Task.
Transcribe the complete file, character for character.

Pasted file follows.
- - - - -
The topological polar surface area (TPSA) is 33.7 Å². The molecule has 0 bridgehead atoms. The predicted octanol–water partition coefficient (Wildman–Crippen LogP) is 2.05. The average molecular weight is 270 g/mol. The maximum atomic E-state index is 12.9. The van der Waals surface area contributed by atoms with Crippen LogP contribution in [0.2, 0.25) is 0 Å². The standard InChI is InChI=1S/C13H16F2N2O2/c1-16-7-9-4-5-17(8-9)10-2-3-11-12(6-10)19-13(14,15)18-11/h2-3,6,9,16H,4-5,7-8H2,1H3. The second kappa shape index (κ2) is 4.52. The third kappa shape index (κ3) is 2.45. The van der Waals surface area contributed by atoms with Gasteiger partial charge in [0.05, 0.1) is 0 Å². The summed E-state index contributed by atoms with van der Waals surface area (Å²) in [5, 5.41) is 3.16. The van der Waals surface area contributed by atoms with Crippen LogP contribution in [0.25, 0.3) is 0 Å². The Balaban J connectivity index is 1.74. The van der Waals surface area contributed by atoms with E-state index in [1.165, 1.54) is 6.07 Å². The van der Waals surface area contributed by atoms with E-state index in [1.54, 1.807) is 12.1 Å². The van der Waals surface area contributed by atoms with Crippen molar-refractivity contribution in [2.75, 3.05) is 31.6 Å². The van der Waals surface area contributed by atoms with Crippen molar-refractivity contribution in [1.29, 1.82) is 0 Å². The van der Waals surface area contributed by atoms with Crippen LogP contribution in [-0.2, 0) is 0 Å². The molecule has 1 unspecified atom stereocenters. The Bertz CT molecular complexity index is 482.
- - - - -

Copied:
The topological polar surface area (TPSA) is 33.7 Å². The molecule has 0 bridgehead atoms. The predicted octanol–water partition coefficient (Wildman–Crippen LogP) is 2.05. The average molecular weight is 270 g/mol. The maximum atomic E-state index is 12.9. The van der Waals surface area contributed by atoms with Crippen LogP contribution in [0.2, 0.25) is 0 Å². The standard InChI is InChI=1S/C13H16F2N2O2/c1-16-7-9-4-5-17(8-9)10-2-3-11-12(6-10)19-13(14,15)18-11/h2-3,6,9,16H,4-5,7-8H2,1H3. The second kappa shape index (κ2) is 4.52. The third kappa shape index (κ3) is 2.45. The van der Waals surface area contributed by atoms with Gasteiger partial charge in [0.05, 0.1) is 0 Å². The summed E-state index contributed by atoms with van der Waals surface area (Å²) in [5, 5.41) is 3.16. The van der Waals surface area contributed by atoms with Crippen LogP contribution in [0.25, 0.3) is 0 Å². The Balaban J connectivity index is 1.74. The van der Waals surface area contributed by atoms with E-state index in [1.165, 1.54) is 6.07 Å². The van der Waals surface area contributed by atoms with E-state index in [1.54, 1.807) is 12.1 Å². The van der Waals surface area contributed by atoms with Crippen molar-refractivity contribution in [2.75, 3.05) is 31.6 Å². The van der Waals surface area contributed by atoms with Crippen molar-refractivity contribution in [1.29, 1.82) is 0 Å². The van der Waals surface area contributed by atoms with Crippen LogP contribution in [-0.2, 0) is 0 Å². The molecule has 1 unspecified atom stereocenters. The Bertz CT molecular complexity index is 482.